The recovery of forests following stand-replacing disturbance is of widespread interest; however, there is both a lack of definitional clarity for the term “recovery” and a dearth of empirical data on the rates of forest recovery associated with different disturbance types. We conducted a quantitative review of literature to determine recovery times following wildfire and timber harvest and to evaluate variation in recovery rates across Canada’s diverse forest ecosystems. Recovery was assessed according to the rate of change associated with certain forest structural attributes that have traditionally been used as indicators of forest growth and productivity. The recovery of forest canopy cover, tree height, and...
Characterizing interactions between fire and other disturbances and their impacts on tree mortality in western US Forests
Social science research on Indigenous wildfire management in the 21st century and future research needs
This article reviews social science research on Indigenous wildfire management in Australia, Canada and the United States after the year 2000 and explores future research needs in the field. In these three countries, social science research exploring contemporary Indigenous wildfire management has been limited although there have been interesting findings about how Indigenous culture and knowledge influences fire management. Research with Indigenous communities may be limited not because of a lack of interest by social scientists, but rather by obstacles to doing research with Indigenous communities, such as ethical and time concerns. Research needs on Indigenous wildfire management are presented, centred on the...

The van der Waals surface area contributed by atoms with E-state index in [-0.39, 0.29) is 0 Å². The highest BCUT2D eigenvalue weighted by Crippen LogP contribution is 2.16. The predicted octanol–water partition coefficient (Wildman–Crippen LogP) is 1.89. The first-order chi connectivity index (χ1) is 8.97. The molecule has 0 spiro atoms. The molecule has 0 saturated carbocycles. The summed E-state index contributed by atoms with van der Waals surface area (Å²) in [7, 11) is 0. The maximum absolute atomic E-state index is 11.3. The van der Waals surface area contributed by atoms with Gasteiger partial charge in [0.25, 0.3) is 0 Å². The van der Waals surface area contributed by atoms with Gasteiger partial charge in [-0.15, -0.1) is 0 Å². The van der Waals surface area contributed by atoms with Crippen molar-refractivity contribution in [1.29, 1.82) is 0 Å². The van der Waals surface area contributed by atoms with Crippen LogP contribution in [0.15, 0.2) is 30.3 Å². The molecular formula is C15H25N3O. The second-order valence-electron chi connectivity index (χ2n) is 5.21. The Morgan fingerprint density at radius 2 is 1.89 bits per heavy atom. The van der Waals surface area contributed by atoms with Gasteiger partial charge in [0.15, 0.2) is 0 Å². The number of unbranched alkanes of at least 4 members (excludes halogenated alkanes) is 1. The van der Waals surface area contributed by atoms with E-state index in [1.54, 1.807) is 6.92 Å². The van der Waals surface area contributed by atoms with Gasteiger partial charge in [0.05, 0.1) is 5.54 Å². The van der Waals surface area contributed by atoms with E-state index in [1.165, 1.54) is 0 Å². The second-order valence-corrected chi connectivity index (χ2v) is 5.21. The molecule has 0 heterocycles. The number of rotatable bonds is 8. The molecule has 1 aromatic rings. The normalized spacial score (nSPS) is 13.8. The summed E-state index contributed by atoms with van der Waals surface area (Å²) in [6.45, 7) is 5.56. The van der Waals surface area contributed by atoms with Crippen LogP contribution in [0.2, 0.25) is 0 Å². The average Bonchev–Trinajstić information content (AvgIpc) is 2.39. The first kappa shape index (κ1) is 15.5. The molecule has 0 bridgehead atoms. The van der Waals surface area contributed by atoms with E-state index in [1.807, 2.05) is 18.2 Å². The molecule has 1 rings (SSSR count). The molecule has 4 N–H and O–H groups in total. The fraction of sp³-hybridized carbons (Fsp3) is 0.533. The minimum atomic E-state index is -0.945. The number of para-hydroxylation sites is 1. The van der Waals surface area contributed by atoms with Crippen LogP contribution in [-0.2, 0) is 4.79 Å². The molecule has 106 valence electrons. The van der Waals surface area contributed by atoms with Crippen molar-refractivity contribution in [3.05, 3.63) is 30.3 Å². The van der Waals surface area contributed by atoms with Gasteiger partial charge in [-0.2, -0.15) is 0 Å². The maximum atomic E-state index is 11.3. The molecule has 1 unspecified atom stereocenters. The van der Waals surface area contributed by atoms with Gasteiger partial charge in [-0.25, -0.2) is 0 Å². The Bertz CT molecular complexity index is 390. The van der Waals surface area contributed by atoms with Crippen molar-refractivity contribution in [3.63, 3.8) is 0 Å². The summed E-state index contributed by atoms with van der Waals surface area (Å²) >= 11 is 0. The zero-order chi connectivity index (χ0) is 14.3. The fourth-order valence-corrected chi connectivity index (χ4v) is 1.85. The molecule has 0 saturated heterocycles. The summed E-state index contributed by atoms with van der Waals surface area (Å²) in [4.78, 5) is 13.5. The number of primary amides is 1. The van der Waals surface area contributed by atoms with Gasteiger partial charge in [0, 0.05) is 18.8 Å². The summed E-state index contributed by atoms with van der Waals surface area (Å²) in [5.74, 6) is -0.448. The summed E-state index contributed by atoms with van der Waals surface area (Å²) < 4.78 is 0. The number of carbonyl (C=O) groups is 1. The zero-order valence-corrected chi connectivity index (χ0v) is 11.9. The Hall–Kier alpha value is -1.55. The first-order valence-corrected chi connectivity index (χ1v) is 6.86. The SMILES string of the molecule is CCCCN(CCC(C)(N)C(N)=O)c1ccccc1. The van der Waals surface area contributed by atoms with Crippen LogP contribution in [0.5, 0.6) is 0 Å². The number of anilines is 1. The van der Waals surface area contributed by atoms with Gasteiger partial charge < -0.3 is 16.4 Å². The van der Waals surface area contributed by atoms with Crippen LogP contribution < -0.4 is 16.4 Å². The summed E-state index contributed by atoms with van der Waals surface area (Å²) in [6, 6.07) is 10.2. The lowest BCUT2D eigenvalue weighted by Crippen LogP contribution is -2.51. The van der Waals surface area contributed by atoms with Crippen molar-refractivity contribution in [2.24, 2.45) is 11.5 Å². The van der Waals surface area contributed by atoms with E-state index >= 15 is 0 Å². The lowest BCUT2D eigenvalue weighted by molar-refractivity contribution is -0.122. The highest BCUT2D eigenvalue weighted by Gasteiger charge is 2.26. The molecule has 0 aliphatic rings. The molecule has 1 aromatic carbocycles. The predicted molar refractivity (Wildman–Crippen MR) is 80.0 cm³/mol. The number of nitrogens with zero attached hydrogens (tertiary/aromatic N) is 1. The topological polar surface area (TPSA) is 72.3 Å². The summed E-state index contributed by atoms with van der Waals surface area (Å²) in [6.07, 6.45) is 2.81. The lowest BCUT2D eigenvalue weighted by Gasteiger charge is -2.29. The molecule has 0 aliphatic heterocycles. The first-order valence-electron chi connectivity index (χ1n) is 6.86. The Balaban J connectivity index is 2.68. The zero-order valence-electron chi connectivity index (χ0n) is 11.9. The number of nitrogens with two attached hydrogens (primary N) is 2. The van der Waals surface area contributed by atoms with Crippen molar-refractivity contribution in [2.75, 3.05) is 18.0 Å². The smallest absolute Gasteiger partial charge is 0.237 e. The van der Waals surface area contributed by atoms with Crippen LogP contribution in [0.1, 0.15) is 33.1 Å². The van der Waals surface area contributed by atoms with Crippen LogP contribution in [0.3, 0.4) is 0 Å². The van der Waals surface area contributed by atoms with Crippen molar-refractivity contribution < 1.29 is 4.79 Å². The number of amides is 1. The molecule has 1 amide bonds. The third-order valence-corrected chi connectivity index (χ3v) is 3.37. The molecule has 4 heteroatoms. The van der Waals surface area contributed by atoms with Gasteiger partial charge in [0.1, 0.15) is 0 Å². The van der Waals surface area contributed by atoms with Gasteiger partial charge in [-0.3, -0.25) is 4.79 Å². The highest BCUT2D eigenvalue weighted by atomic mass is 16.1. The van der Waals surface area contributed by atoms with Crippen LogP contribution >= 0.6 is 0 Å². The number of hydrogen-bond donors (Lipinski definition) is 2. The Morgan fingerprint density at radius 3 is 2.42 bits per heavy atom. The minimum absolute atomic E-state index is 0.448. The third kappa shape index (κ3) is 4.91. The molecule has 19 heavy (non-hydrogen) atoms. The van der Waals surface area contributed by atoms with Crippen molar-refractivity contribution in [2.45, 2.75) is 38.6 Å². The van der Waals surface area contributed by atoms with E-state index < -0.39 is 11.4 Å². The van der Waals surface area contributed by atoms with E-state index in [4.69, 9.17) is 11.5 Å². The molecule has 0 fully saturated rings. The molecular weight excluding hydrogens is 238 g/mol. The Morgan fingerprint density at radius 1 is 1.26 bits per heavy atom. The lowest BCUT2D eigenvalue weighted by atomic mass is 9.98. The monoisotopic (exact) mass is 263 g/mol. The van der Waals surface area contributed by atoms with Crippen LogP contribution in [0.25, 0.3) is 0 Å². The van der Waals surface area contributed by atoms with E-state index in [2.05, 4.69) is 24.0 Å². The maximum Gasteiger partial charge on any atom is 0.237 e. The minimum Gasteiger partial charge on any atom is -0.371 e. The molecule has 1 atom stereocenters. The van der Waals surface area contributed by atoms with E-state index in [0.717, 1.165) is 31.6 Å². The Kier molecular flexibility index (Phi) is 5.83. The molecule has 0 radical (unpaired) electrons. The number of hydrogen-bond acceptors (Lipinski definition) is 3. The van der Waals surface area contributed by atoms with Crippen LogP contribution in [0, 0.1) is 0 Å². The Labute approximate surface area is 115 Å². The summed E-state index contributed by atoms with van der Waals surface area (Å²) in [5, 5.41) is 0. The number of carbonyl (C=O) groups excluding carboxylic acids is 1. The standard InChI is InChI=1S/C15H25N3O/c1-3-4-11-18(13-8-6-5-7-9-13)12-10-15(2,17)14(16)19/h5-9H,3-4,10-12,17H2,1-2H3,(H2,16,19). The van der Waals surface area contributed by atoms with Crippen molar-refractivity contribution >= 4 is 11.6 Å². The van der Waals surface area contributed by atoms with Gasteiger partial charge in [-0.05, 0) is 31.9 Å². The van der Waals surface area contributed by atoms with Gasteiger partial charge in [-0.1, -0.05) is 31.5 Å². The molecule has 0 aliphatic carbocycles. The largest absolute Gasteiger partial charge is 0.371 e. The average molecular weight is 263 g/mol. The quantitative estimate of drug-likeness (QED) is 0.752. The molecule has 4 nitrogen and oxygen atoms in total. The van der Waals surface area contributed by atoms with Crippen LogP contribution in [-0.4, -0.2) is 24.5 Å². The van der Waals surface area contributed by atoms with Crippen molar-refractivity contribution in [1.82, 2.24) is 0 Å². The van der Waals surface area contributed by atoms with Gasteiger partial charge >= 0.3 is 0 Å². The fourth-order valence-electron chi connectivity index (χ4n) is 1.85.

TADAM: A dynamic whole-stand approximation for the TASS growth model. (Erratum: 2005 Nov-Dec, v. 81, no. 6, p. 815.)
Recent NDVI-Based Variation in Growth of Boreal Intact Forest Landscapes and Its Correlation with Climatic Variables
Uncertainty of 21st century growing stocks and GHG balance of forests in British Columbia, Canada resulting from potential climate change impacts on ecosystem processes [electronic resource]
available at publisher site.]
Modeling lodgepole and jack pine vulnerability to mountain pine beetle expansion into the western Canadian boreal forest
Genotype by environment interaction and its implications for genetic improvement of interior spruce in British Columbia
Using an ensemble of downscaled climate model projections to assess impacts of climate change on the potential distribution of spruce and Douglas-fir forests in British Columbia
Many of the world's forests are likely to face multiple stresses under a rapidly changing climate. Understanding the impact of climate change on tree species suitability is therefore crucial for forest management planning and policy development. We use the Douglas-fir and spruce (white spruce, Engelmann spruce, and interior spruce) forests of British Columbia as a case study. The impact of projected climate change on these forests was assessed using flexible bioclimatic envelope models appropriate for areas with sparse species locations records. Analysis of the model results focused on quantifying uncertainty due to differences between global climate models, emissions scenarios, and spatial resolution of climate...